Tuesday , July 22, 2014 - 9:37 AM
OGDEN -- For James Hajek, working for a minor league baseball team is the best internship in town. The senior center for Weber State’s men’s basketball team is interning for the Ogden Raptors for the second consecutive summer, preparing him for life after college basketball.
“I’m just trying to get experience, because my ultimate goal is to be in a front office position for a professional sports team,” Hajek said. The 6-foot-10 center from Nebraska is scheduled to begin the Masters of Business Administration program at Weber State in January, when he will lay the educational groundwork to combine with his internship experience.
Growing up in Omaha, Hajek’s family held season tickets to the Omaha Royals, the triple-A affiliate of their namesake in Kansas City. “I love baseball,” Hajek said as he described his typical day with the Raptors. “I get here at about 5 p.m. and take in some batting practice before it’s time to work.”
The work begins at 6 p.m. when the Raptors’ opponent finishes batting practice, as Hajek - noticeable as the only near-seven-foot crew member with curly hair sticking out from under his ballcap - helps Ogden’s veteran grounds crew lug the batting cage, protective screens, and mats back into storage. The rest of pre-game preparation involves raking, tamping, and watering the infield dirt and pitcher’s mound.
Hajek spends the first five innings of each home game assisting the on-field, in-game promotions like the dizzy bat race. Another promotion is the Strike-O contest, where a contestant tries to throw baseballs through a small hole in a display board.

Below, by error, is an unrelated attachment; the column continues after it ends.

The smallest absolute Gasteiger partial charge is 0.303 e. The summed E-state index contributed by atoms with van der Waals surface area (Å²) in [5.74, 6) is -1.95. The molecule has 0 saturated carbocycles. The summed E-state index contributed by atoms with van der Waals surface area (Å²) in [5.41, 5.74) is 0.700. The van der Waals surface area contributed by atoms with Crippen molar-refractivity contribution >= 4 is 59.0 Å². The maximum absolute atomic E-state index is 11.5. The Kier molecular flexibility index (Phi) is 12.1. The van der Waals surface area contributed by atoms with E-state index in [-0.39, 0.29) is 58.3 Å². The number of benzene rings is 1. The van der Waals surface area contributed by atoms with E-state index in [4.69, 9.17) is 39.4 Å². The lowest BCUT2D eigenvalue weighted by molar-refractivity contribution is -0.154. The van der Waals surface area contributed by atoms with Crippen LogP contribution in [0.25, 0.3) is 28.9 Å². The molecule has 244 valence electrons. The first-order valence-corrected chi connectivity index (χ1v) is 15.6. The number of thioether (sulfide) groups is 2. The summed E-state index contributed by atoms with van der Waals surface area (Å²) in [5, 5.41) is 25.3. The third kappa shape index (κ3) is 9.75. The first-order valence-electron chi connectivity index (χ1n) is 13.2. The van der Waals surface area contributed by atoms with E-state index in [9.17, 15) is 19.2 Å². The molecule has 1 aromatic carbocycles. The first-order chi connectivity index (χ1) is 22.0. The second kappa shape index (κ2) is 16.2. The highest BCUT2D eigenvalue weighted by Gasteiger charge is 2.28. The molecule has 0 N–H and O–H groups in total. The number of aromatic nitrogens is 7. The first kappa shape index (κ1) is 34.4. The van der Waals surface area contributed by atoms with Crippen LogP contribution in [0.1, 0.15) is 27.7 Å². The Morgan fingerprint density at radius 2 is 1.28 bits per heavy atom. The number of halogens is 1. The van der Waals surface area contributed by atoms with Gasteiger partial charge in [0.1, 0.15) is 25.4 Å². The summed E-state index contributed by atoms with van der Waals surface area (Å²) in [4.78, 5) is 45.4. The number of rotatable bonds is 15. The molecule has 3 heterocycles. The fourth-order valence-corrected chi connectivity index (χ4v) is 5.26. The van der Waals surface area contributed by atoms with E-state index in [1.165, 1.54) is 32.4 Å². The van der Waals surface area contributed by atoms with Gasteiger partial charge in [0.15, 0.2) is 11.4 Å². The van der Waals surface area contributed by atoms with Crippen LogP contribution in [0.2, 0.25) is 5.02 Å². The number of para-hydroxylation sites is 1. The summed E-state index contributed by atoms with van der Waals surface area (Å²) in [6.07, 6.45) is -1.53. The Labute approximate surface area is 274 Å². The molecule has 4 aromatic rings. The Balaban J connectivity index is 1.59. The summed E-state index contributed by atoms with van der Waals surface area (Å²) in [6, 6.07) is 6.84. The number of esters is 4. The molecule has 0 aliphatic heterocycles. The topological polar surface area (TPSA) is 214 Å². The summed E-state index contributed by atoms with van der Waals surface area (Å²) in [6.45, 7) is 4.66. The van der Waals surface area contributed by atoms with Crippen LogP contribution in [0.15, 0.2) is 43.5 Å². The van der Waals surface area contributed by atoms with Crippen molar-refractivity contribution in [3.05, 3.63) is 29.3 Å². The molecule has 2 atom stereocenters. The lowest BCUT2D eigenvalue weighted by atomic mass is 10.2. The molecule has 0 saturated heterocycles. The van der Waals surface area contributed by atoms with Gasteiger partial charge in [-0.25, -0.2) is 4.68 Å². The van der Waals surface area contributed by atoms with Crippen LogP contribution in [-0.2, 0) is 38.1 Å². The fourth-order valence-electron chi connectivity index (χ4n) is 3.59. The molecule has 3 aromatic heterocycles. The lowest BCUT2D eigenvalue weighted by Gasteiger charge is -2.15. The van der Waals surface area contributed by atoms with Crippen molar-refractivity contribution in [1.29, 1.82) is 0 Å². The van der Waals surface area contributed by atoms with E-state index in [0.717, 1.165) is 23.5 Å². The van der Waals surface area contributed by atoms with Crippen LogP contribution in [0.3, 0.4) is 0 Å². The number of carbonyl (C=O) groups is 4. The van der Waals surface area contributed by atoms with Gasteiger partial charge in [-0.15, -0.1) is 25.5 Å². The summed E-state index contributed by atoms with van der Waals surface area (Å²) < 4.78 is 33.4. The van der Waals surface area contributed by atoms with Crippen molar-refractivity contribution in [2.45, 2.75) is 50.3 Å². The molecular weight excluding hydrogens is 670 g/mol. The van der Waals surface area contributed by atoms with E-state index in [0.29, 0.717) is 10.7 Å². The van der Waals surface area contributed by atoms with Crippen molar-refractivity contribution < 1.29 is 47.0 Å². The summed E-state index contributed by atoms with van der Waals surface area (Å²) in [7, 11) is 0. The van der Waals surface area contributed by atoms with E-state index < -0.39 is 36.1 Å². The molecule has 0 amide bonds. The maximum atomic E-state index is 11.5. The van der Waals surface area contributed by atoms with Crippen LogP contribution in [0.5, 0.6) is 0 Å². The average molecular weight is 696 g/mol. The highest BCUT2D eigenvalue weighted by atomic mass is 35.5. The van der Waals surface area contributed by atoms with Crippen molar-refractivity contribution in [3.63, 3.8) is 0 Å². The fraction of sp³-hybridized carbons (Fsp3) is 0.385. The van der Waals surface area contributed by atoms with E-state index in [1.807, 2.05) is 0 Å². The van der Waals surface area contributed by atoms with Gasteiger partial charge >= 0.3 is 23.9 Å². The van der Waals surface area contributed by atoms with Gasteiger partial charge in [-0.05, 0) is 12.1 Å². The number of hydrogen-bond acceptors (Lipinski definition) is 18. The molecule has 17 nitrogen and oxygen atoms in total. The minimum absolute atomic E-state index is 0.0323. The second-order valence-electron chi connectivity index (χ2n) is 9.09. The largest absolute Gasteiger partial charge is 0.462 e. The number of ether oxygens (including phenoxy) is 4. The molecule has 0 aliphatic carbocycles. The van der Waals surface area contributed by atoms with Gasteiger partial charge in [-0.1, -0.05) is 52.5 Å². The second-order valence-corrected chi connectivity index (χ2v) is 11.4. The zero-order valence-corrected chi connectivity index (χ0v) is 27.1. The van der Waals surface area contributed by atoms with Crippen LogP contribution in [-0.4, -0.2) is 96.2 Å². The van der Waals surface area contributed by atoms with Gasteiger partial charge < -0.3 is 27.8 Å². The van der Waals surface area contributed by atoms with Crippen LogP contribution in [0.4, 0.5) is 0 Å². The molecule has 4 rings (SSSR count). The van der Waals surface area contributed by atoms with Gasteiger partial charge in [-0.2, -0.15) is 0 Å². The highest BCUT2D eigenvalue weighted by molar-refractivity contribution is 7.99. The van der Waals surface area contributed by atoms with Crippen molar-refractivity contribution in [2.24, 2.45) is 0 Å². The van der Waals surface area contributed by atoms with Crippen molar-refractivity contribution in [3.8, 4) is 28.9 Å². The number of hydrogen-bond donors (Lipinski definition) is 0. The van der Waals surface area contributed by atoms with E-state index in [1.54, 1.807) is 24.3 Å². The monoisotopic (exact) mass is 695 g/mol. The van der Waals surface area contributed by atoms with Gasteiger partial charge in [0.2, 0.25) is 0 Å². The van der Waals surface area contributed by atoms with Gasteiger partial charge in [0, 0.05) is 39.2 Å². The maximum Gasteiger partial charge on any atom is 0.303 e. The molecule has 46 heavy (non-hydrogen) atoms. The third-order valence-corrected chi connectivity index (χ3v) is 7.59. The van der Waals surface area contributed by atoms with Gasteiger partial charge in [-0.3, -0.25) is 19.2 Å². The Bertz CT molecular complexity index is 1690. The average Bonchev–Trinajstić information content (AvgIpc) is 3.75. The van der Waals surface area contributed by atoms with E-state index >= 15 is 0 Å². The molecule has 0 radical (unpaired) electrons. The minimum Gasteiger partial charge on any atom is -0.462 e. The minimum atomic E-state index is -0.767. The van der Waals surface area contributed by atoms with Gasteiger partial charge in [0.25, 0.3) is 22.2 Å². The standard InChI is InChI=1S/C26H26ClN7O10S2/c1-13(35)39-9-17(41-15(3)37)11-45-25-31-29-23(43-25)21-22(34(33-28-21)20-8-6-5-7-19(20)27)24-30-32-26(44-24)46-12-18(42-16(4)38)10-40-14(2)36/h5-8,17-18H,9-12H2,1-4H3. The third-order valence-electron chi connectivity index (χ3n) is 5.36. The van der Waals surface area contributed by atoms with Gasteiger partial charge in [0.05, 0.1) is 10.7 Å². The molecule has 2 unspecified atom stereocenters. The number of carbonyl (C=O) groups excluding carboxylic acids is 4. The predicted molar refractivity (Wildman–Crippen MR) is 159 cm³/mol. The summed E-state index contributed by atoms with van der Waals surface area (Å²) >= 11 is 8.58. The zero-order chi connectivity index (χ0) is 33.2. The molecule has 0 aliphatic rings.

“I get to hold the big board and have people throw baseballs at me,” Hajek said. “Some of them come pretty close to my head so I have to duck every once in a while.”
Spending his summers with the Raptors has begun to turn Ogden from his college town into something more. “I’ve got to a certain age where this has become my home,” Hajek said. “I obviously love everything about Omaha and wish I could be there more, but this is where I live.”
Once his college basketball career is over, Hajek is unsure of where his career pursuit will take him, but he’d like to stay in Ogden if he doesn’t return home to Nebraska. “Wherever I can get a job,” Hajek said.
Staying in Ogden has allowed Hajek to work out using Weber’s team facilities and stay in better touch with his coaches, preparing for another successful season in the Big Sky Conference.
“A lot of people are looking at us saying we only have five returning guys, there isn’t going to be any leadership or cohesion,” Hajek said about the 2014-15 Wildcats. “But we were here during the summer and I felt like there was a lot of leadership, a lot of accountability, guys were really buying in.
“We have some personalities that are going to hold people accountable, even the younger guys are taking responsibility for getting things done and showing up to work every day.”
Those attitudes certainly stem in part from Weber State’s head coach Randy Rahe, who Hajek hopes to emulate in his business career. “I feel like he’s such a great communicator, a great listener,” Hajek explained.
“He’s very strict and business-like on the court, but off the court he’s the first guy you can go to if you need help with any problem. That’s the kind of leader I want to be some day.”
“Playing for him, you learn you have to work hard, you have to be tough,” Hajek continued. “Things won’t always go right and you have to learn to fight through adversity, and that’s going to help me.”
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